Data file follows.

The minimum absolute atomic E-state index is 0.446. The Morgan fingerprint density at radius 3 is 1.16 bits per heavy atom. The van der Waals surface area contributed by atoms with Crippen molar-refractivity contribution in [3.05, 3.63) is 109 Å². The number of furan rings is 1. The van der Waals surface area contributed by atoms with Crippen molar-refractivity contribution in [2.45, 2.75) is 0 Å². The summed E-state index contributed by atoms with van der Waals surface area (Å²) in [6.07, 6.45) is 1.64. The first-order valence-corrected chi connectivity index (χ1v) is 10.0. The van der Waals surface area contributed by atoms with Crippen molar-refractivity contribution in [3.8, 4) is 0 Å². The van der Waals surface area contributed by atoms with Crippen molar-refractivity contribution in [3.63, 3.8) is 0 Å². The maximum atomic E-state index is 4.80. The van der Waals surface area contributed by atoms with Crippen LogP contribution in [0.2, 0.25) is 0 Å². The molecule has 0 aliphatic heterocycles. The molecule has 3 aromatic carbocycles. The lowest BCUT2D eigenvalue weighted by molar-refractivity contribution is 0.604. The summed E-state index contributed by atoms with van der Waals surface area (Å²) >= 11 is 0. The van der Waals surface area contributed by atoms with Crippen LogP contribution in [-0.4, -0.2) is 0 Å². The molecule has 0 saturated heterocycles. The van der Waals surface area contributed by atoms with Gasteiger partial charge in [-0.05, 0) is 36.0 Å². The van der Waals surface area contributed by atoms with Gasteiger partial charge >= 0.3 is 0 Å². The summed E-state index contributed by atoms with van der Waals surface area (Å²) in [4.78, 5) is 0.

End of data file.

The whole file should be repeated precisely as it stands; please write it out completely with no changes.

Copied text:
The minimum absolute atomic E-state index is 0.446. The Morgan fingerprint density at radius 3 is 1.16 bits per heavy atom. The van der Waals surface area contributed by atoms with Crippen molar-refractivity contribution in [3.05, 3.63) is 109 Å². The number of furan rings is 1. The van der Waals surface area contributed by atoms with Crippen molar-refractivity contribution in [2.45, 2.75) is 0 Å². The summed E-state index contributed by atoms with van der Waals surface area (Å²) in [6.07, 6.45) is 1.64. The first-order valence-corrected chi connectivity index (χ1v) is 10.0. The van der Waals surface area contributed by atoms with Crippen molar-refractivity contribution in [3.8, 4) is 0 Å². The van der Waals surface area contributed by atoms with Crippen molar-refractivity contribution in [3.63, 3.8) is 0 Å². The maximum atomic E-state index is 4.80. The van der Waals surface area contributed by atoms with Crippen LogP contribution in [0.2, 0.25) is 0 Å². The molecule has 0 aliphatic heterocycles. The molecule has 3 aromatic carbocycles. The lowest BCUT2D eigenvalue weighted by molar-refractivity contribution is 0.604. The summed E-state index contributed by atoms with van der Waals surface area (Å²) >= 11 is 0. The van der Waals surface area contributed by atoms with Crippen LogP contribution in [-0.4, -0.2) is 0 Å². The molecule has 0 saturated heterocycles. The van der Waals surface area contributed by atoms with Gasteiger partial charge in [-0.05, 0) is 36.0 Å². The van der Waals surface area contributed by atoms with Gasteiger partial charge >= 0.3 is 0 Å². The summed E-state index contributed by atoms with van der Waals surface area (Å²) in [4.78, 5) is 0.